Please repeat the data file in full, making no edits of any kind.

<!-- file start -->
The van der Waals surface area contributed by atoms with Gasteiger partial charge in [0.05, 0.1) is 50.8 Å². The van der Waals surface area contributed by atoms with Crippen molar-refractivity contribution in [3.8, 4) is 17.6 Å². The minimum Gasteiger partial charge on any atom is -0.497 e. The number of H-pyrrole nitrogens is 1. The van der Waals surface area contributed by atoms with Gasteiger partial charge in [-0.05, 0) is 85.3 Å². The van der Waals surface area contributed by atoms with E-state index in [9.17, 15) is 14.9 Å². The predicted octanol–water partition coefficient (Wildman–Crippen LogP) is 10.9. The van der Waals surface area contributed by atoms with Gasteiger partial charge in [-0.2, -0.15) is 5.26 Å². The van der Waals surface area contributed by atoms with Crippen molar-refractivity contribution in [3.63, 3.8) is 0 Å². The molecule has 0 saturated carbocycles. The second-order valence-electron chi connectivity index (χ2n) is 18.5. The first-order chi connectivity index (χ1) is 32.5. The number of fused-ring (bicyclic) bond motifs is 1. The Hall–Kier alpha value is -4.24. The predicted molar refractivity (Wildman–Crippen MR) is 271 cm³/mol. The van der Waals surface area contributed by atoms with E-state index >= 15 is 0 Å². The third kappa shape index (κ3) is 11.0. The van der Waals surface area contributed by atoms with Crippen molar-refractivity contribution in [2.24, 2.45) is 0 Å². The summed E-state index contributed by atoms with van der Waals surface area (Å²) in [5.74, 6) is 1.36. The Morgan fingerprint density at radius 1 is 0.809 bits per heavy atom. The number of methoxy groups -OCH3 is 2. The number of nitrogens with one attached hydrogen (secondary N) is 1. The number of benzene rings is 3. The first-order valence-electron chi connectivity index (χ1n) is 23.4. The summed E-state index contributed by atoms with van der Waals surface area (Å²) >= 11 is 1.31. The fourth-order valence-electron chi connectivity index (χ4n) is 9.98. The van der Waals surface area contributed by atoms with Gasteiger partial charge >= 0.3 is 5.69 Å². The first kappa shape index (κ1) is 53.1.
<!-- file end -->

The van der Waals surface area contributed by atoms with Gasteiger partial charge in [0.05, 0.1) is 50.8 Å². The van der Waals surface area contributed by atoms with Crippen molar-refractivity contribution in [3.8, 4) is 17.6 Å². The minimum Gasteiger partial charge on any atom is -0.497 e. The number of H-pyrrole nitrogens is 1. The van der Waals surface area contributed by atoms with Gasteiger partial charge in [-0.05, 0) is 85.3 Å². The van der Waals surface area contributed by atoms with E-state index in [9.17, 15) is 14.9 Å². The predicted octanol–water partition coefficient (Wildman–Crippen LogP) is 10.9. The van der Waals surface area contributed by atoms with Gasteiger partial charge in [-0.2, -0.15) is 5.26 Å². The van der Waals surface area contributed by atoms with Crippen molar-refractivity contribution in [3.63, 3.8) is 0 Å². The molecule has 0 saturated carbocycles. The second-order valence-electron chi connectivity index (χ2n) is 18.5. The first-order chi connectivity index (χ1) is 32.5. The number of fused-ring (bicyclic) bond motifs is 1. The Hall–Kier alpha value is -4.24. The predicted molar refractivity (Wildman–Crippen MR) is 271 cm³/mol. The van der Waals surface area contributed by atoms with E-state index >= 15 is 0 Å². The third kappa shape index (κ3) is 11.0. The van der Waals surface area contributed by atoms with Crippen molar-refractivity contribution in [2.24, 2.45) is 0 Å². The summed E-state index contributed by atoms with van der Waals surface area (Å²) in [5.74, 6) is 1.36. The Morgan fingerprint density at radius 1 is 0.809 bits per heavy atom. The number of methoxy groups -OCH3 is 2. The number of nitrogens with one attached hydrogen (secondary N) is 1. The number of benzene rings is 3. The first-order valence-electron chi connectivity index (χ1n) is 23.4. The summed E-state index contributed by atoms with van der Waals surface area (Å²) >= 11 is 1.31. The fourth-order valence-electron chi connectivity index (χ4n) is 9.98. The van der Waals surface area contributed by atoms with Gasteiger partial charge >= 0.3 is 5.69 Å². The first kappa shape index (κ1) is 53.1.